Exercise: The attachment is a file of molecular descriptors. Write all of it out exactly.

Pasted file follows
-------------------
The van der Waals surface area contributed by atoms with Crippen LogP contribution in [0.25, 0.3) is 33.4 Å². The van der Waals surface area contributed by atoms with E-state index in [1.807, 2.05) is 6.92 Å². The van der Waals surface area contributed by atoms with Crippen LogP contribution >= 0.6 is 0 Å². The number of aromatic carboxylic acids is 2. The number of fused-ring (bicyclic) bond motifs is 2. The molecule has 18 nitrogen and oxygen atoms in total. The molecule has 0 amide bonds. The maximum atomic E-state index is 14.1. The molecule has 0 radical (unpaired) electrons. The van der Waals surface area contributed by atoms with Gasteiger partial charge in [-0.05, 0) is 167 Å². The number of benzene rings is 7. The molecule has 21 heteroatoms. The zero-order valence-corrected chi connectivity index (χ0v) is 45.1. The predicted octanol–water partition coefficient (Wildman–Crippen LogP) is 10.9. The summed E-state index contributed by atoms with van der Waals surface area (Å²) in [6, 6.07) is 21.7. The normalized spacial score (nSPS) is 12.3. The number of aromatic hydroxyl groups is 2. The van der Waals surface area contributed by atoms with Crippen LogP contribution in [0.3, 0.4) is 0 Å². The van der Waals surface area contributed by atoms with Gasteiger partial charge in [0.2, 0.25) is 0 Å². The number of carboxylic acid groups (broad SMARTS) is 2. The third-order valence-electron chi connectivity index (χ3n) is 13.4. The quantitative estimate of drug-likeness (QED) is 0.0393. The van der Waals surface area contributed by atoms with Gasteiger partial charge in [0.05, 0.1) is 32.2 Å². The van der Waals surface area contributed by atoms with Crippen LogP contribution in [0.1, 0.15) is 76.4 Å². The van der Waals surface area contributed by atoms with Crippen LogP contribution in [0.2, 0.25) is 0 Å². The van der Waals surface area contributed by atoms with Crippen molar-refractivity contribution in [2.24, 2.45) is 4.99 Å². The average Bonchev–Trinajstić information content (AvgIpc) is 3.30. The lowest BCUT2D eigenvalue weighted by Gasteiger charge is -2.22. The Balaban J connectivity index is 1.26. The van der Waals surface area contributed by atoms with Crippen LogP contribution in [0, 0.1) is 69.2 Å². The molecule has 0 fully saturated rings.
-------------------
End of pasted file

The van der Waals surface area contributed by atoms with Crippen LogP contribution in [0.25, 0.3) is 33.4 Å². The van der Waals surface area contributed by atoms with E-state index in [1.807, 2.05) is 6.92 Å². The van der Waals surface area contributed by atoms with Crippen LogP contribution >= 0.6 is 0 Å². The number of aromatic carboxylic acids is 2. The number of fused-ring (bicyclic) bond motifs is 2. The molecule has 18 nitrogen and oxygen atoms in total. The molecule has 0 amide bonds. The maximum atomic E-state index is 14.1. The molecule has 0 radical (unpaired) electrons. The van der Waals surface area contributed by atoms with Gasteiger partial charge in [-0.05, 0) is 167 Å². The number of benzene rings is 7. The molecule has 21 heteroatoms. The zero-order valence-corrected chi connectivity index (χ0v) is 45.1. The predicted octanol–water partition coefficient (Wildman–Crippen LogP) is 10.9. The summed E-state index contributed by atoms with van der Waals surface area (Å²) in [6, 6.07) is 21.7. The normalized spacial score (nSPS) is 12.3. The number of aromatic hydroxyl groups is 2. The van der Waals surface area contributed by atoms with Crippen LogP contribution in [0.3, 0.4) is 0 Å². The van der Waals surface area contributed by atoms with Gasteiger partial charge in [0.2, 0.25) is 0 Å². The number of carboxylic acid groups (broad SMARTS) is 2. The third-order valence-electron chi connectivity index (χ3n) is 13.4. The quantitative estimate of drug-likeness (QED) is 0.0393. The van der Waals surface area contributed by atoms with Gasteiger partial charge in [0.05, 0.1) is 32.2 Å². The van der Waals surface area contributed by atoms with Crippen LogP contribution in [0.1, 0.15) is 76.4 Å². The van der Waals surface area contributed by atoms with Crippen LogP contribution in [0.2, 0.25) is 0 Å². The van der Waals surface area contributed by atoms with Crippen molar-refractivity contribution in [2.24, 2.45) is 4.99 Å². The average Bonchev–Trinajstić information content (AvgIpc) is 3.30. The lowest BCUT2D eigenvalue weighted by Gasteiger charge is -2.22. The Balaban J connectivity index is 1.26. The van der Waals surface area contributed by atoms with Crippen LogP contribution in [0, 0.1) is 69.2 Å². The molecule has 0 fully saturated rings.